September 07, 2005
Over at “The Intellectual Activist” there’s this story: Unnatural Disaster: A Hurricane Exposes the Manmade Disaster of the Welfare State, purporting to explain the “real” reason behind the disaster that has become the aftermath of Hurricane Katrina.
Here is my response:
One of the great problems with welfare as it is carried out in this country is the aspect of learned helplessness. Michele has worked more than once in her career in ‘welfare delivery’ roles. She no longer does this kind of work because she has a fundamental issue with how the welfare agencies deliver their product.
While working for the Oregon Services for Children and Families agency as a foster care case worker she repeatedly ran into issues when she wanted to hold her client responsible for taking care of themselves, rather than doing the work for them. For example: Clients who needed to appear in court or attend counseling would call her for a ride. She provided them with bus passes and a schedule and told them they were responsible for making their commitments. Her bosses actually called her on the carpet for not going and picking them up and ferrying them around. And these were people trying to meet court ordered conditions to regain custody of their biologic children!
Are there people in the world today who need a leg up? Most certainly.
Should we as a society help them? Yes.
Should that help come in the form it currently does? No way.
The agencies have an entirely different goal than emancipating their wards. The agency wants head-count so they can get increased funding and ensure their survival. Michele’s approach, which taught self-reliance and personal responsibility, would ultimately result in lowered head-count and thereby reduced budgets. As long as the agency dispensing aid is measured by head-count, the goal of actually helping people and removing them from the welfare rolls, will never happen.
Michele was part of a team who drafted into law in Florida, requirements that forced domestic violence treatment programs to treat both the victim and the abuser. Treating only one aspect of the problem only prolongs it, and it adds to the victimization of the untreated party. Our welfare systems currently throws money at a problem that can’t be solved solely by money. Until we establish programs that truly teach self-reliance and responsibility, we will have “welfare moms” who are twice victimized. Once by the tipping-point incident that led them to welfare initially, and again by a system that ensures its survival by promoting learned helplessness.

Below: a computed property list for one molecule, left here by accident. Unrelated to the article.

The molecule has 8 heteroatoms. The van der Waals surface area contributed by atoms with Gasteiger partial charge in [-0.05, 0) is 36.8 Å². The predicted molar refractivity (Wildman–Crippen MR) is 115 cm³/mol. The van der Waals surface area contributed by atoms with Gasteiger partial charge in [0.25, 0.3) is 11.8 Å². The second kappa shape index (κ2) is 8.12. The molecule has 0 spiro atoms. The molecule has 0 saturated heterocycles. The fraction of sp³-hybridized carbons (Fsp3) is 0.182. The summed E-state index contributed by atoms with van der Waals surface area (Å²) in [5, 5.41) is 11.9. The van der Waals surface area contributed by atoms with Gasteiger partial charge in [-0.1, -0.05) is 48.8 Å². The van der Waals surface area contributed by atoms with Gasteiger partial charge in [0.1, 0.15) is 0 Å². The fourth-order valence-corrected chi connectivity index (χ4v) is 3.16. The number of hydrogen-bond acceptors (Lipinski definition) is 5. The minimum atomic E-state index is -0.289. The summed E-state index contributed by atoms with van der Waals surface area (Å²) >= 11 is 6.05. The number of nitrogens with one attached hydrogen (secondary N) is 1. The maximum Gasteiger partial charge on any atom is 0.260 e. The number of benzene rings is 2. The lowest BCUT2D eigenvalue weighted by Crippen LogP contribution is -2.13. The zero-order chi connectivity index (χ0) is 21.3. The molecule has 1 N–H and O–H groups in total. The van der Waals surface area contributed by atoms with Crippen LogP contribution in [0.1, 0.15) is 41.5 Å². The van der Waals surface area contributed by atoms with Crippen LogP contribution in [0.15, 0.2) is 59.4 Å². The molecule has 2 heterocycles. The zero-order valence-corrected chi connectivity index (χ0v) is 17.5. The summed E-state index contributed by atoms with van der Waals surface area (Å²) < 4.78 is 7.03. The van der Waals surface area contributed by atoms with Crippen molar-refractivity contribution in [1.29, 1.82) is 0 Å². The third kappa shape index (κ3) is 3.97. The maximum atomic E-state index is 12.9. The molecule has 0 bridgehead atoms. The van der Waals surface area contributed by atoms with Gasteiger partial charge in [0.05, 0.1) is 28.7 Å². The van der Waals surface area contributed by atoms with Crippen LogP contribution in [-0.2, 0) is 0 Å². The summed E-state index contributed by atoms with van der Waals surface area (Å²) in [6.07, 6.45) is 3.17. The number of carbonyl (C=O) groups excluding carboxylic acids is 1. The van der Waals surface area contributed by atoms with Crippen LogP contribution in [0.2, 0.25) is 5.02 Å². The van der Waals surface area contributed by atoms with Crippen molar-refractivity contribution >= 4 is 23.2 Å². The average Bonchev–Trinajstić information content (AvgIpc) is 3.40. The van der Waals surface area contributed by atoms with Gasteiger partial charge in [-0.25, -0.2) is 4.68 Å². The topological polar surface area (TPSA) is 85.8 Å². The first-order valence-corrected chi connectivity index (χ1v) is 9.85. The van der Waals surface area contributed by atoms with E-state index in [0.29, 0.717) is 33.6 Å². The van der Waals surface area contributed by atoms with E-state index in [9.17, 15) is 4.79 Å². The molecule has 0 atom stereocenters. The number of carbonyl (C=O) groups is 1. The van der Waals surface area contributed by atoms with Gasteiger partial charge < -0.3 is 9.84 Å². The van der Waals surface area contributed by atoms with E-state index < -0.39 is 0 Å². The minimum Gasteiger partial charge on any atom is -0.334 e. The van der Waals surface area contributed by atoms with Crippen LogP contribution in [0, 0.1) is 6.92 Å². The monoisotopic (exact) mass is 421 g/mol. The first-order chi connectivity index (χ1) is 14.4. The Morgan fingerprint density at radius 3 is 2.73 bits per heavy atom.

Are all the problems in New Orleans the result of bad planning on the governments part? Of course not. But neither is the situation entirely the fault of people who are already down and out. Blaming them as a group for the troubles in the aftermath is much like blaming the rape victim for getting raped. Like any stress filled situation, Katrina has exposed the weak underbelly of our society. A frightening number of people in this country are only one paycheck away from homelessness. Those who have already sipped beneath the water line of minimum survival are desperate, and, as the hurricane aftermath has shown us, willing to take desperate measures. I would hate to see the resources available to assist people in true need be curtailed because there are some problems with the overall system. I would like to see change happen, fundamental change that forces people to grow. For if we continue to ignore the growing problems created by the increasing gap between those that have and those that have not, there will be revolution and class warfare the likes of which will make New Orleans seem like a walk in the park